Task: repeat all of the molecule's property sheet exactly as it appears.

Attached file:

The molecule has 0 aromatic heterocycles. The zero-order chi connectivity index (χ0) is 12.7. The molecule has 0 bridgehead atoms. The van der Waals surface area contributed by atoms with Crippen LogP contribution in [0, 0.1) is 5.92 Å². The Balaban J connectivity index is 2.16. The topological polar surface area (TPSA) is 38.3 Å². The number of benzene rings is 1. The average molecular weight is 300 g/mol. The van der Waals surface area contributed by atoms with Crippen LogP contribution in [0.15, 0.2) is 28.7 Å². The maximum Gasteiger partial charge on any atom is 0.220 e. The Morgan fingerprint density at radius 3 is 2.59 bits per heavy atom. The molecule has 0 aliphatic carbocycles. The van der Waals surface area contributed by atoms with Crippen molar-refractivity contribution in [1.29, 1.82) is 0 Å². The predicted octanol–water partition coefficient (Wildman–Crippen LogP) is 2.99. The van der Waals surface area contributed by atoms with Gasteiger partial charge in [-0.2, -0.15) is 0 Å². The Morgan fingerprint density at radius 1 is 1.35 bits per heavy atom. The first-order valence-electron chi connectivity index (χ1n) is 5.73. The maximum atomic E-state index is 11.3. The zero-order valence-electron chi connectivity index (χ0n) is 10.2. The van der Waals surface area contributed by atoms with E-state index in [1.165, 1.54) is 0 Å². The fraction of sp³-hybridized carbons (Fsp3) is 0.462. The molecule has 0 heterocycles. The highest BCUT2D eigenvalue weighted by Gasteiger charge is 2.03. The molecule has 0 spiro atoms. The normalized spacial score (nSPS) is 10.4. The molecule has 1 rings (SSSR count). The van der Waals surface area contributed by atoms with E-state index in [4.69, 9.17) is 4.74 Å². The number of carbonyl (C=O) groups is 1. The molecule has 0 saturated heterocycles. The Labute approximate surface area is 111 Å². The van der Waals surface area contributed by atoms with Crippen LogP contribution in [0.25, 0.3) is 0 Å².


The molecule has 0 aromatic heterocycles. The zero-order chi connectivity index (χ0) is 12.7. The molecule has 0 bridgehead atoms. The van der Waals surface area contributed by atoms with Crippen LogP contribution in [0, 0.1) is 5.92 Å². The Balaban J connectivity index is 2.16. The topological polar surface area (TPSA) is 38.3 Å². The number of benzene rings is 1. The average molecular weight is 300 g/mol. The van der Waals surface area contributed by atoms with Crippen LogP contribution in [0.15, 0.2) is 28.7 Å². The maximum Gasteiger partial charge on any atom is 0.220 e. The Morgan fingerprint density at radius 3 is 2.59 bits per heavy atom. The molecule has 0 aliphatic carbocycles. The van der Waals surface area contributed by atoms with Crippen molar-refractivity contribution in [1.29, 1.82) is 0 Å². The predicted octanol–water partition coefficient (Wildman–Crippen LogP) is 2.99. The van der Waals surface area contributed by atoms with Gasteiger partial charge in [-0.2, -0.15) is 0 Å². The Morgan fingerprint density at radius 1 is 1.35 bits per heavy atom. The first-order valence-electron chi connectivity index (χ1n) is 5.73. The maximum atomic E-state index is 11.3. The zero-order valence-electron chi connectivity index (χ0n) is 10.2. The van der Waals surface area contributed by atoms with E-state index in [1.165, 1.54) is 0 Å². The fraction of sp³-hybridized carbons (Fsp3) is 0.462. The molecule has 0 heterocycles. The highest BCUT2D eigenvalue weighted by Gasteiger charge is 2.03. The molecule has 0 spiro atoms. The normalized spacial score (nSPS) is 10.4. The molecule has 1 rings (SSSR count). The van der Waals surface area contributed by atoms with E-state index in [4.69, 9.17) is 4.74 Å². The number of carbonyl (C=O) groups is 1. The molecule has 0 saturated heterocycles. The Labute approximate surface area is 111 Å². The van der Waals surface area contributed by atoms with Crippen LogP contribution in [0.25, 0.3) is 0 Å².